Participants of the Memory Bridge Summer Retreat 2016 were asked to share their thoughts about their experience. Below you will find their testimonies.
My experience with the 2016 Memory Bridge Training Retreat was a completely unforgettable and life changing experience. When I applied, I had an idea of the kind of ground-breaking paradigm of care for the person with Alzheimer’s that I would be encountering based on the documentary, There Is a Bridge. But what I wasn’t prepared for was the sense of emotional fullness that I felt during my experiences with the group, on my own, and with my buddy.
My hope is that as I see more and more patients (currently I’m a medical school student) and find myself zeroing in on what it is that might be “wrong” with them, that I can bring to mind the faces of those I met at Memory Bridge who taught me that love is listening- and REALLY listen.
First of all, I feel very blessed. I feel deeply content and sated after having an experience I couldn’t have imagined. I felt seen, heard and experienced in the fullness of my being as I was growing, and in the flow. Words are inadequate to describe my multi-dimensional experience. I felt so calm that I was able to do what one of my life coaches has been urging me to do for the past several months - to exhale to the end. Doing so allowed me to listen, both to myself and others, from a much quieter place. I have found people (including therapists) and places where my thoughts and opinions are heard and valued, and yet I don’t believe I have ever felt sufficiently heard until this experience.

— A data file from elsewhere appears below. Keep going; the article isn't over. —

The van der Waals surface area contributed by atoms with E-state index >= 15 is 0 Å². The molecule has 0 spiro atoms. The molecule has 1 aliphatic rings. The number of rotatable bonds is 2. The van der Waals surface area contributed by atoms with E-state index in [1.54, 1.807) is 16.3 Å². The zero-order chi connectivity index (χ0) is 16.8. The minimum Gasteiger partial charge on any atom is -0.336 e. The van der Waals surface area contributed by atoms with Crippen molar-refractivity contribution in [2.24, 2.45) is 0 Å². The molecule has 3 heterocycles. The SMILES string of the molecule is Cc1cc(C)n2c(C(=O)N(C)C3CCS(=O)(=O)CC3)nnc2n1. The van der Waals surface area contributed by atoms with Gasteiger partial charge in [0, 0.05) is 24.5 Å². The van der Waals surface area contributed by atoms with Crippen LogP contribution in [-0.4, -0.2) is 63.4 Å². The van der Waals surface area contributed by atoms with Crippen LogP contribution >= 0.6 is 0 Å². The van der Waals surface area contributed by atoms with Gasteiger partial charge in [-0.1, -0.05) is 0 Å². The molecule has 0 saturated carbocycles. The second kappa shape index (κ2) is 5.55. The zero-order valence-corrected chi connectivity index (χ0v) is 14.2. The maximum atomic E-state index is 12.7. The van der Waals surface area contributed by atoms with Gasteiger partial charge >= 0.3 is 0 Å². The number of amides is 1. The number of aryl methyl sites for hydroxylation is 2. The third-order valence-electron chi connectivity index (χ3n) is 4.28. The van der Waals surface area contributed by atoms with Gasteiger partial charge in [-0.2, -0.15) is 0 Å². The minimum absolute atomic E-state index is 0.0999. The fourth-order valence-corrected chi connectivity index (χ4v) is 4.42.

The sense of community and understanding that was built collectively during the week was overwhelming. A very real and genuine connection developed among the group in such a short space of time. It was incredible to see and feel the bond of trust that emerged due to the mutuality of sharing, the authenticity of contribution, and the tangible commitment of everyone to the space and the work. It was truly one of the greatest experiences – professional and personal – that I’ve ever had.
Those circles – in which our Memory Bridge community came together two and three times each day – are what I will remember as having been the most concentrated sources of insights, inspirations, and new resolutions for me. They seem to me in retrospect to have been an uncanny combination of careful construction and exquisite serendipity.
Michael’s beautiful conceptualizing of what it was essential for us to think about as we examined I have not THOUGHT so hard and so deeply in a very long time. But I don’t think that these aspects of my experiences at the retreat would have been quite as inspiring had it not been for the incredible group of people Memory Bridge brought together. What an honor and privilege to be in the company of such special people! A number of us shared with each other at various points how moved we were by the almost immediate intimacy of the group, and tried to imagine how Memory Bridge could have anticipated that we would all relate to each other in such loving and nurturing ways.
Meeting my Buddy was simply beautiful. I enjoyed every single minute with her and she taught me a lot. To slow down. Why was her first sentence the morning after the eye-looking exercise, – oh we could just look into each other’s eyes? I’m not the very magic sort of person – but in this situation it felt like magic. And it was nice. And it made me cry. Our first meeting had a lot to do with her wanting to go home; our last meeting had a lot to do with her taking me around the place and showing me her home.